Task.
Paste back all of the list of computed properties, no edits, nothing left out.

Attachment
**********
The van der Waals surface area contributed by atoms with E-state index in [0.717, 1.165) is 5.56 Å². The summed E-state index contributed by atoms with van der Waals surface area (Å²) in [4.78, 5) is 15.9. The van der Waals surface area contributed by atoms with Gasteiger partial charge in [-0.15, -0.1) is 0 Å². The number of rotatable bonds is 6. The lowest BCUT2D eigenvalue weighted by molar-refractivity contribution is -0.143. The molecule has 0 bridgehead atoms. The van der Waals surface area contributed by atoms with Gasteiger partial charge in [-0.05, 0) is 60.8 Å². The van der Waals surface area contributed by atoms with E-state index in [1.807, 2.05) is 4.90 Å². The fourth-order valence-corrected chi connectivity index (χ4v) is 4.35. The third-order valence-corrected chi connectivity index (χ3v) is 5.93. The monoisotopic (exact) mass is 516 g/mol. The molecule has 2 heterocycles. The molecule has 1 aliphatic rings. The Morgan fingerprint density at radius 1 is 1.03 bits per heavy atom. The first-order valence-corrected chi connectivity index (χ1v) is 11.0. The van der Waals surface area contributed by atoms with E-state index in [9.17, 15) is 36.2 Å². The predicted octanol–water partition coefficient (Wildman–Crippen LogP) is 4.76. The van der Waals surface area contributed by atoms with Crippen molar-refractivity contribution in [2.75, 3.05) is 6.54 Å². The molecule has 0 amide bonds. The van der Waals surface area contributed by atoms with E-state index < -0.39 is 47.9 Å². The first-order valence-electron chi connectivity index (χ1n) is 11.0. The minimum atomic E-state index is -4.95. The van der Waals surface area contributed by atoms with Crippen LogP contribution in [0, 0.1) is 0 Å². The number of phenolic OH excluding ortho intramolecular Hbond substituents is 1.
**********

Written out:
The van der Waals surface area contributed by atoms with E-state index in [0.717, 1.165) is 5.56 Å². The summed E-state index contributed by atoms with van der Waals surface area (Å²) in [4.78, 5) is 15.9. The van der Waals surface area contributed by atoms with Gasteiger partial charge in [-0.15, -0.1) is 0 Å². The number of rotatable bonds is 6. The lowest BCUT2D eigenvalue weighted by molar-refractivity contribution is -0.143. The molecule has 0 bridgehead atoms. The van der Waals surface area contributed by atoms with Gasteiger partial charge in [-0.05, 0) is 60.8 Å². The van der Waals surface area contributed by atoms with E-state index in [1.807, 2.05) is 4.90 Å². The fourth-order valence-corrected chi connectivity index (χ4v) is 4.35. The third-order valence-corrected chi connectivity index (χ3v) is 5.93. The monoisotopic (exact) mass is 516 g/mol. The molecule has 2 heterocycles. The molecule has 1 aliphatic rings. The Morgan fingerprint density at radius 1 is 1.03 bits per heavy atom. The first-order valence-corrected chi connectivity index (χ1v) is 11.0. The van der Waals surface area contributed by atoms with E-state index in [9.17, 15) is 36.2 Å². The predicted octanol–water partition coefficient (Wildman–Crippen LogP) is 4.76. The van der Waals surface area contributed by atoms with Crippen molar-refractivity contribution in [2.75, 3.05) is 6.54 Å². The molecule has 0 amide bonds. The van der Waals surface area contributed by atoms with E-state index < -0.39 is 47.9 Å². The first-order valence-electron chi connectivity index (χ1n) is 11.0. The minimum atomic E-state index is -4.95. The van der Waals surface area contributed by atoms with Crippen LogP contribution in [0, 0.1) is 0 Å². The number of phenolic OH excluding ortho intramolecular Hbond substituents is 1.